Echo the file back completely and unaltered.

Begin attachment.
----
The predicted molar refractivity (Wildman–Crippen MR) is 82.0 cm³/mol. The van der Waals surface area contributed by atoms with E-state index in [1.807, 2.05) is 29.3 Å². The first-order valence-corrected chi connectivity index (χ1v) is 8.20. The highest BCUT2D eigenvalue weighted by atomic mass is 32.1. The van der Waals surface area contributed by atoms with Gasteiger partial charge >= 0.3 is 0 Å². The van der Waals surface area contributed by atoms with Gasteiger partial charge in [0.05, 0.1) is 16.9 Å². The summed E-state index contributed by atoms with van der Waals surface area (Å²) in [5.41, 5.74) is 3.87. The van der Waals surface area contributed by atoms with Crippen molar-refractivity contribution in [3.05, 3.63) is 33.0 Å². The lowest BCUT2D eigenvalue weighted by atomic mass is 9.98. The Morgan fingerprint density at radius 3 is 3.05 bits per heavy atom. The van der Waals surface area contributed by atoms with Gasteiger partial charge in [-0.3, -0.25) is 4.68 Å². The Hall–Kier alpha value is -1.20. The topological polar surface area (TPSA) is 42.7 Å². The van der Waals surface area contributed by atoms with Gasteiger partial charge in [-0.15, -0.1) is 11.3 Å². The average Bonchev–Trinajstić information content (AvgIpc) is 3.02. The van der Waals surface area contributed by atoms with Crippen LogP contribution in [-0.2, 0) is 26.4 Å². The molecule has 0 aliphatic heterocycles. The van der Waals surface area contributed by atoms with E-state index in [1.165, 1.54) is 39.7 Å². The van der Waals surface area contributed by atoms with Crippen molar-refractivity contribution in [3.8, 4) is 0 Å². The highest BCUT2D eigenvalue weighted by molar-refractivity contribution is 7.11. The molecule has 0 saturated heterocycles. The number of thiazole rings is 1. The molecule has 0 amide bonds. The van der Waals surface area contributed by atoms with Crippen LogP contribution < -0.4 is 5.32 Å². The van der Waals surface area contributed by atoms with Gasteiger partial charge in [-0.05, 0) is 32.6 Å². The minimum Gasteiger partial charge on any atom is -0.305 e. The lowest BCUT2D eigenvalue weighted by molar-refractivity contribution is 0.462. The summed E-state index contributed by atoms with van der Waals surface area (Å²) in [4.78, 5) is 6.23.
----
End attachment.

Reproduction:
The predicted molar refractivity (Wildman–Crippen MR) is 82.0 cm³/mol. The van der Waals surface area contributed by atoms with E-state index in [1.807, 2.05) is 29.3 Å². The first-order valence-corrected chi connectivity index (χ1v) is 8.20. The highest BCUT2D eigenvalue weighted by atomic mass is 32.1. The van der Waals surface area contributed by atoms with Gasteiger partial charge >= 0.3 is 0 Å². The van der Waals surface area contributed by atoms with Gasteiger partial charge in [0.05, 0.1) is 16.9 Å². The summed E-state index contributed by atoms with van der Waals surface area (Å²) in [5.41, 5.74) is 3.87. The van der Waals surface area contributed by atoms with Crippen molar-refractivity contribution in [3.05, 3.63) is 33.0 Å². The lowest BCUT2D eigenvalue weighted by atomic mass is 9.98. The Morgan fingerprint density at radius 3 is 3.05 bits per heavy atom. The van der Waals surface area contributed by atoms with Gasteiger partial charge in [-0.3, -0.25) is 4.68 Å². The Hall–Kier alpha value is -1.20. The topological polar surface area (TPSA) is 42.7 Å². The van der Waals surface area contributed by atoms with Gasteiger partial charge in [-0.15, -0.1) is 11.3 Å². The average Bonchev–Trinajstić information content (AvgIpc) is 3.02. The van der Waals surface area contributed by atoms with Crippen LogP contribution in [-0.2, 0) is 26.4 Å². The molecule has 0 aliphatic heterocycles. The van der Waals surface area contributed by atoms with E-state index in [1.165, 1.54) is 39.7 Å². The van der Waals surface area contributed by atoms with Crippen molar-refractivity contribution in [3.8, 4) is 0 Å². The highest BCUT2D eigenvalue weighted by molar-refractivity contribution is 7.11. The molecule has 0 saturated heterocycles. The number of thiazole rings is 1. The molecule has 0 amide bonds. The van der Waals surface area contributed by atoms with Crippen LogP contribution < -0.4 is 5.32 Å². The van der Waals surface area contributed by atoms with Gasteiger partial charge in [-0.05, 0) is 32.6 Å². The minimum Gasteiger partial charge on any atom is -0.305 e. The lowest BCUT2D eigenvalue weighted by molar-refractivity contribution is 0.462. The summed E-state index contributed by atoms with van der Waals surface area (Å²) in [4.78, 5) is 6.23.